This summer, the Craft Organization Development Association released the CODA Review 2011: Craft Artists, Income, and the U.S. Economy, a report on the economic impact of crafts in the United States. CODA estimates there were roughly 50 million craft artists in 2009, with 5 million of that group earning some of their income from selling their crafts. Between 30,000 and 50,000 individuals work as full-time professional craftspeople. Revenues generated through sales of crafts are estimated to be $6-10 billion, and all craftspeople spent about $20 billion in purchasing their supplies.
Music and Health Care
The Musical Connections Program of Carnegie Hall's Weill Music Institute commissioned WolfBrown's latest report, Music and Health Care. This report reviews the literature linking music and wellness, covering topics such as music therapy, how music affects the brain and how music can be used to help treat specific medical conditions. The report ends with suggestions for future research that could help us to better understand and leverage the powerful connection between music and health.
GRAMMY Foundation Education Programs Application
The GRAMMY Foundation, which creates opportunities for high school students to work with music professionals to gain real-world experience and advice about a career in music, is accepting applications for two programs. GRAMMY Camp - Jazz Session identifies and selects top high school instrumentalists and singers from across the country to audition and receive a free trip to the host city of the GRAMMYs. Selectees are eligible for more than $2 million in scholarships. GRAMMY Signature Schools provides cash grants to public high school music programs based primarily upon need and honoring excellence. Selected schools receive a cash award between $1,000 and $5,000. The application deadline for both programs is October 22.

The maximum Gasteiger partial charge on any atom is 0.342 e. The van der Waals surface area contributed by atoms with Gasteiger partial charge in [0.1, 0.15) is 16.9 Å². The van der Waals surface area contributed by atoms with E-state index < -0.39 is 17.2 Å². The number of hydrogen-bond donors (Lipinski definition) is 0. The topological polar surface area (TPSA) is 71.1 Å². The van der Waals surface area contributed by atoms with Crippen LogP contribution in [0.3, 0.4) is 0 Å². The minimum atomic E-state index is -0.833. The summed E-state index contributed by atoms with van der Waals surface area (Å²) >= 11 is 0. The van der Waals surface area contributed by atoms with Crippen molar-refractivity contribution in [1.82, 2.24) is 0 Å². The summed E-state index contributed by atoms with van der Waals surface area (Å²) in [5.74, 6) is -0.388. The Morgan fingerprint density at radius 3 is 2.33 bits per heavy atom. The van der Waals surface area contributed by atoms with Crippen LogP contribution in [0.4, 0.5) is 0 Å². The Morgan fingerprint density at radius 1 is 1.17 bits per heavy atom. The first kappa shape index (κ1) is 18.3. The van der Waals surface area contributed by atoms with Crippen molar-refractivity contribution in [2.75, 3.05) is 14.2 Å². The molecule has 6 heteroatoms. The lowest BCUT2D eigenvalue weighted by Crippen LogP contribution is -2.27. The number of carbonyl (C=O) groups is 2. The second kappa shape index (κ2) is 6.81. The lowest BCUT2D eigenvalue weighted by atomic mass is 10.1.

Grantmakers for Effective Organizations and Jump Associates have released Widespread Empathy: 5 Steps to Achieving Greater Impact in Philanthropy. This new publication describes how empathy allows grant makers to base their decisions and actions on an authentic, firsthand understanding of the perspectives of grantees, community members and other partners. In philanthropic organizations that have widespread empathy, every single person--from program officers, the board and executives to office and administrative staff--has an immediate sense of the true needs, concerns and priorities of grantees and communities and what solutions will best meet those needs. This publication shares stories from grant makers that are invoking this model in their day-to-day work.
Lionell Thomas Appointed New ED in D.C.